Hancock: The book, as you rightly point out, dwells heavily on Egypt, because preserved in Egypt are more pieces of the puzzle than anywhere else in the world. They were very clever. Preserved in Egypt are monuments that no reversion to barbarism could destroy -- even the barbarism of the nineteenth and twentieth centuries, even Howard Vyse with his dynamite, even the Muslim caliph who tried to dismantle the third pyramid at Menkaure. They couldn't do it.
I think there is a sense in which the great pyramids are, to use a modern analogy, the hardware in this problem, passed down to us from an unknown antiquity. I'm not claiming that they were built twelve and a half thousand years ago. To me, it's just as good that they were built with knowledge that originated then. It's the knowledge that lives, and at certain times, it attaches itself to certain vehicles, sometimes to myths, and in this case, to monuments capable of lasting virtually forever.
Ancient Egypt is of vital importance because a bit of the software came down to us, too, in these extraordinary funerary texts, such as "The Book of the Dead," which is better described as "The Book of the Coming Forth by Day," as well as "The Book of Two Ways," "The Coffin Texts," and "The Book of Gates." I am now certain that encoded in these texts is all the information we need, in combination with a study of the monuments and a study of the ancient skies, which we can now do with computers, to read a very clear and unmistakable message from a lost civilization.
Conroy: In "The Orion Mystery," though, Robert Bauval says that we've been using the wrong program to decipher the software.
Hancock: We've absolutely been using the wrong program to decipher the software. This has been the whole problem. The software has been attempted to be deciphered in terms of preconceived notions about primitive cults, and in terms of artifacts dug out of the ground. But the key, all along, that was needed to make the software run, the password, if you will, is the sky. That's where nobody looked, nobody looked at all before people like Santillana and von Dechend, and more recently and crucially, Robert Bauval.
Conroy: Both you and Robert point out what you regard as the importance of the Great Pyramid's two so-called "ventilation" shafts, with the southern shaft from the King's chamber pointing to the belt of Orion, and the southern shaft of the Queen's chamber pointing to Sirius at the time of the Great Pyramid's supposed construction, or 2,500 B.C. And, since Gantenbrink's little video-equipped robot, Upuat, discovered a limestone door with metal hinges toward the end of the southern shaft of the Queen's Chamber, those shafts have become all the more intriguing.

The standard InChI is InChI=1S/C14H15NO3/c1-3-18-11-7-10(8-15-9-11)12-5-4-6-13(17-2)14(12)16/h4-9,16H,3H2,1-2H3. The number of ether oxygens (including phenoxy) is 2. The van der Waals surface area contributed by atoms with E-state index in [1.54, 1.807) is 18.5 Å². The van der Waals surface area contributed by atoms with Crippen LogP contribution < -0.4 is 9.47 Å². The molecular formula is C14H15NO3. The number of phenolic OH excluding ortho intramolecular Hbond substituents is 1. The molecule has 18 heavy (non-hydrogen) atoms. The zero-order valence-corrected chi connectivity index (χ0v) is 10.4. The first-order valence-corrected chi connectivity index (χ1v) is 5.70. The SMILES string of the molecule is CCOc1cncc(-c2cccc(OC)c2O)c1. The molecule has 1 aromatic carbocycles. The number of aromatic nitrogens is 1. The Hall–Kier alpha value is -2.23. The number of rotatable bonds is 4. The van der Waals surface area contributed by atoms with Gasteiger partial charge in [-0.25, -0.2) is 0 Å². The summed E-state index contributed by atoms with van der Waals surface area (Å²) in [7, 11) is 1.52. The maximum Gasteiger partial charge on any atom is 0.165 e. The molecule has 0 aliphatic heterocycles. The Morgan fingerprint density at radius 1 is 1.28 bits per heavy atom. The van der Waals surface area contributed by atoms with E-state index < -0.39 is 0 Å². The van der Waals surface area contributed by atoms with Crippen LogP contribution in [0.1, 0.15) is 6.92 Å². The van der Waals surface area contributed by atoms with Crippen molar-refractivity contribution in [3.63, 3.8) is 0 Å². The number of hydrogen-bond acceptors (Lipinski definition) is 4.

Hancock: One cannot be in any doubt about the astronomical function of the Great Pyramid because of those shafts.
Conroy: The interpretive possibilities inherent in the information that you have compiled are vast. Where do you go with this material?
Hancock: First, I'd like to say concerning Robert Bauval that Robert has made the most crucial single breakthrough in this area of research that has ever been made. Robert is the person who looked up at the sky and saw that this was the frame of reference with which the Egyptians were working. This is a complex multi-layered message, but he put the first stage of that down, and he and I are now working on a new book which is entitled "Keepers of Genesis," and it is our attempt to take the decoding of this scientific message to its logical conclusion, as far as it can be taken. I think that what we're looking at is an anti-cipher, a deliberate attempt to convey a message to the future, and all that is required to convey that message is to be literate in astronomy, to have ability to conceptualize ancient skies, not the skies as they look today, but ancient skies, which now anybody can do with a PC. Then you can rather rapidly begin to read this message.
Conroy: This situation, of course, affects the way we as a culture think about wisdom traditions. It appears that such Egyptologists are quick to apply the term "Pyramidiot" to anyone who disagrees with them regarding the "tombs and tombs only" doctrine.
Hancock: They apply the term "pyramidiot" to anyone who suggests that the pyramids are in any way mysterious or extraordinary, whether one suggests that from the point of view of engineering or astronomy, orthodox Egyptologists will call you a "pyramidiot." These are orthodox Egyptologists, I would add, who know nothing about engineering or astronomy, so one has to wonder who the idiots really are.
I think that the cause of human knowledge -- I want to say this very strongly -- has been betrayed by Egyptologists for the past 150 years. I think that they've set back the possibility of a momentous discovery about ourselves because of their narrow-minded and ignorant focus on one dimension of a truly multi-dimensional culture.
Conroy: What one dimension is that?
Hancock: The dimension that they are focused on is the stuff they can dig out of the ground. If you can't dig it out of the ground, it wasn't there. That's their attitude, and what they don't seem to realize is that what survived into the future in terms of material artifacts in the ground may not give a representative impression of the overall culture. They have to open their minds to other non-material artifacts that have survived, such as these extraordinary texts, which have been passed down to us. They have to stand in front of the three great pyramids and consider the possibility that they aren't tombs, that they may be something else. Until they do that, they won't see farther than the dust of their feet.